chapter  2
History Matters: Space Policy Evolution in the United States and Europe Physical Attributes of the Space Environment and the Political
Pages 22

Space is transforming the elements of state’s power on the Earth, not only because it will become a major vacancy of colonization or control, but also because it is a new and major source of knowledge. In modern society, knowledge and technology are highly valued as crucial elements of a state’s power. As Sagan (1994: 215; see also Broniatowski and Weigel 2008) argues, “governments do not spend vast sums just for science, or merely to explore. They need another purpose, and it must make real political sense.” The pursuit of knowledge and advanced technologies that facilitate space exploration and exploitation is therefore a political activity. Space application programs directed by states’ space policies reflect states’ priorities and the prevailing international ideologies of the time (Sheehan 2007: 2). Space policies and space technologies are indispensable instruments for states

to conduct space activities and thereby fulfill their political objectives. Government makes space policies to meet the needs for national wealth, prestige, and power. Space activities are the embodiment and implementation of a state’s space policies that aim at achieving its space policygoalswith corresponding space technologies. On the one hand, space policy goals direct a state’s space activities and the development of its space technologies. On the other, the progress of space technologies not only provides state with greater flexibility and a broader range of policy options that did not exist before (Skolnikoff 1993: 207; Silvestri et al. 2003: 5), but also contributes to the formulation of its long-term space strategy. Accordingly, space policy, space activity, and space technology complement each other. Space policy and space activity drive the advancement of space technology. Space technology in turn facilitates the process of space activity and the fulfillment of a state’s space policy goal. Therefore, space technology becomes a major element in a state’s hard and soft power. This chapter provides a general overview of the evolution of US and European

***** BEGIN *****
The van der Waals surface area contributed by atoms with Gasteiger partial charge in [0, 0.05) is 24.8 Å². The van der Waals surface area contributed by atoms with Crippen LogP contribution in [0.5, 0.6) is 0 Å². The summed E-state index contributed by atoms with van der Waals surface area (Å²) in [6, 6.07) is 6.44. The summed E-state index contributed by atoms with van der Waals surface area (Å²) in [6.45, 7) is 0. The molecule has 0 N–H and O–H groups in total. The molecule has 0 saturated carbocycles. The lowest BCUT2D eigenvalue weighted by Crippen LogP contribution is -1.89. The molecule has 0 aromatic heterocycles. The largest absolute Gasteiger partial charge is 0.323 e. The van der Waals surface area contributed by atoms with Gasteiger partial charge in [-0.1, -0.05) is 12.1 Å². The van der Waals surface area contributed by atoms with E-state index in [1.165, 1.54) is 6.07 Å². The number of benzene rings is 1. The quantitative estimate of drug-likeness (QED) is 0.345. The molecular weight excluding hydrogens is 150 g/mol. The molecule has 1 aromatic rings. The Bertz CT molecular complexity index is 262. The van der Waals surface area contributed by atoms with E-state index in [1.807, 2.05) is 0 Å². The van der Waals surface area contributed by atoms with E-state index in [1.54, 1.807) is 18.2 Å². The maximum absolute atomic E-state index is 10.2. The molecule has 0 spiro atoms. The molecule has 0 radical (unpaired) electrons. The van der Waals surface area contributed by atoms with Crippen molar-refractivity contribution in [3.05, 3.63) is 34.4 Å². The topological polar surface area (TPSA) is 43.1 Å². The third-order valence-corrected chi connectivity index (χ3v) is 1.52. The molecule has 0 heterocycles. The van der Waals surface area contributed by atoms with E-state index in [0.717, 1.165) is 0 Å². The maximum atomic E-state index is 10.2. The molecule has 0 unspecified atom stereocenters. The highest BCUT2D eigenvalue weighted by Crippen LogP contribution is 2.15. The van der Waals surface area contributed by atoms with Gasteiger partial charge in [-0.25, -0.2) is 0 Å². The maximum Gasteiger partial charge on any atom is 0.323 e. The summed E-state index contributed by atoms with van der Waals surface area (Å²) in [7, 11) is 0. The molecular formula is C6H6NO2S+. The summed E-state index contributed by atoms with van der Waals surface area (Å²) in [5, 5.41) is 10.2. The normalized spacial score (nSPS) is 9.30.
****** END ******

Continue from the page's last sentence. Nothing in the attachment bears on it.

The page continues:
space policies in order to identify their respective space policy goals during

and after the Cold War. Before discussing European and US space policies, it is necessary to understand the implications of the space environment and space technology for a state’s space policy and international space politics. In the infinite space, several crucial factors make available space resources (as defined in Chapter 1) quite limited for states’ utilization. The physical attributes of the space environment and the limit of human space technological capabilities are the primary constraints on states’ seizure of space resources. Therefore, the advancement of space technologies becomes strategically critical. Advanced space technologies can facilitate states’ pursuit of political autonomy. Because of the character of capital concentration and the high technological threshold of space activities, the development of space technologies and the conduct of space activities are primarily directed by the governments of space-faring states. Space-faring states are always concerned with their own political autonomy in space policies and space activities, because the greater political autonomy that they enjoy, the more capable they are of exploiting space resources for their own interests. Moreover, because of the asymmetric distribution of technological capabilities among states, international cooperation and competition become cost-effective strategies for states to gain a greater share of space resources. The first section of this chapter will discuss how the space environment and

space technology affect a state’s space policy and international space politics. The second and third sections respectively elaborate on the evolution of the US and European space policies embedded in their large-scale space application programs. The two sections not only point out the central concerns of the US and Europe when they design space policy but also clarify their policy goals in transatlantic space politics.